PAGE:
Radical changes to the state pension: Five vital facts you need to know
The state pension will undergo radical changes on April 24 and understandably there are many questions being asked. Here are five important facts:
The new system doesn’t apply to everyone
The new system only applies to those newly qualifying for the state pension - i.e. if you reach state pension age before April 6 2016 the changes will not apply to you. For them, the basic state pension is worth £119.30 a week for a single person in 2016/17 (plus any additional pension built up via SERPS - State Earnings Related Pension Scheme - or Sp2, the state second pension).
You may not get the full amount
The ‘starting amount’ for the new state pension is £155.65. However, while those who have built up a certain amount of additional state pension may get a higher amount, those who were contracted out before April 6 2016 will probably get less. Basically, you’ll get whichever is the greater of the amount you would get under the old system, or the amount you would get if the new system had been in place over the whole of your working life.
Deferring your pension isn’t a great option any more
While you can still put off taking your state pension, there will be less benefit in doing so. At the moment, for every five weeks you defer, your pension will increase by 1% - 10.4% for every full year. However, for those qualifying for the state pension on or after 6 April 2016, the rate of annual increase will drop substantially, from 10.4 per cent to 5.8 per cent.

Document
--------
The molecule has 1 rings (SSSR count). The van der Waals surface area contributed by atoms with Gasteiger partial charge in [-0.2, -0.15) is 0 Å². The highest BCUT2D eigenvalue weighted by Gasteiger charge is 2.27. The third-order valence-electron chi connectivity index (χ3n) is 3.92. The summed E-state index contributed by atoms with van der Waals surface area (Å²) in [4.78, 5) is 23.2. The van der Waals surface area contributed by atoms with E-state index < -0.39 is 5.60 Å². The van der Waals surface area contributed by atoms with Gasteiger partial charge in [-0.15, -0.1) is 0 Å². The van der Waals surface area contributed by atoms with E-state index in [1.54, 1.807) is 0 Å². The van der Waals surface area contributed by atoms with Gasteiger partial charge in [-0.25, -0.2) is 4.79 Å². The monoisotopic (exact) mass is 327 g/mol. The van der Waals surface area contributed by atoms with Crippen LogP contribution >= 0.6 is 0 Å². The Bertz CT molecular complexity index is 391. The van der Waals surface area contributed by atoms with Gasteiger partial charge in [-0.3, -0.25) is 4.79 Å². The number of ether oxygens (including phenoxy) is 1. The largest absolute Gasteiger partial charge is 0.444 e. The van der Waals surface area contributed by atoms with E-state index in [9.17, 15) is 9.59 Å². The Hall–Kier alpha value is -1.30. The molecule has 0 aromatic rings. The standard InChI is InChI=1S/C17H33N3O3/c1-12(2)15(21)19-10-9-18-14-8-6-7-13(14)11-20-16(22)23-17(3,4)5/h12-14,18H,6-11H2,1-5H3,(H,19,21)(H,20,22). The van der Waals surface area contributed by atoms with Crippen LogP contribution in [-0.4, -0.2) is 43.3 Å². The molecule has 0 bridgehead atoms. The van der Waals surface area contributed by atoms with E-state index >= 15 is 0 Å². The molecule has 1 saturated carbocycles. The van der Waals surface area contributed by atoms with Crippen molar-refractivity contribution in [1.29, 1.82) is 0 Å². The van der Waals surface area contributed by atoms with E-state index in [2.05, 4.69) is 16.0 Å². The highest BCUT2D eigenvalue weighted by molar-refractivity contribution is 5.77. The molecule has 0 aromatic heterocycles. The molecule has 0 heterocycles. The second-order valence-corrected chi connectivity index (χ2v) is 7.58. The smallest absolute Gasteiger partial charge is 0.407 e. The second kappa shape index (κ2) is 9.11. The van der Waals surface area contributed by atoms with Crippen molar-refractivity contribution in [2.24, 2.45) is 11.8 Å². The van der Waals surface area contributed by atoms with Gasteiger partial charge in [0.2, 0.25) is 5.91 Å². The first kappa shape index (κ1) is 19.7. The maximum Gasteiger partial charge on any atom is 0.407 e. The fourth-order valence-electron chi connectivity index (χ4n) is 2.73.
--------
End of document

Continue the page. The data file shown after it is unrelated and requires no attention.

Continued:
You’ll need more National Insurance qualifying years
Currently, your state pension is calculated pro rata based on how many National Insurance qualifying years you have. If you have less than ten years, you’re unlikely to qualify for any state pension under the new system (one exception being some women who paid married women and widow’s reduced-rate National Insurance contributions under the old system).
Less people will be able to inherit their partner’s pension
As the new state pension is based on your own National Insurance contributions, you won’t benefit from contributions made by your spouse - unlike the current system which allows some people to claim a state pension based on their husband, wife or civil partner’s NI contributions. However, if your marriage / civil partnership started before 6 April 2016, and your partner either reached state pension age or died before 6 April 2016 you may be able to claim.
You can find out more about how the new state pension is calculated here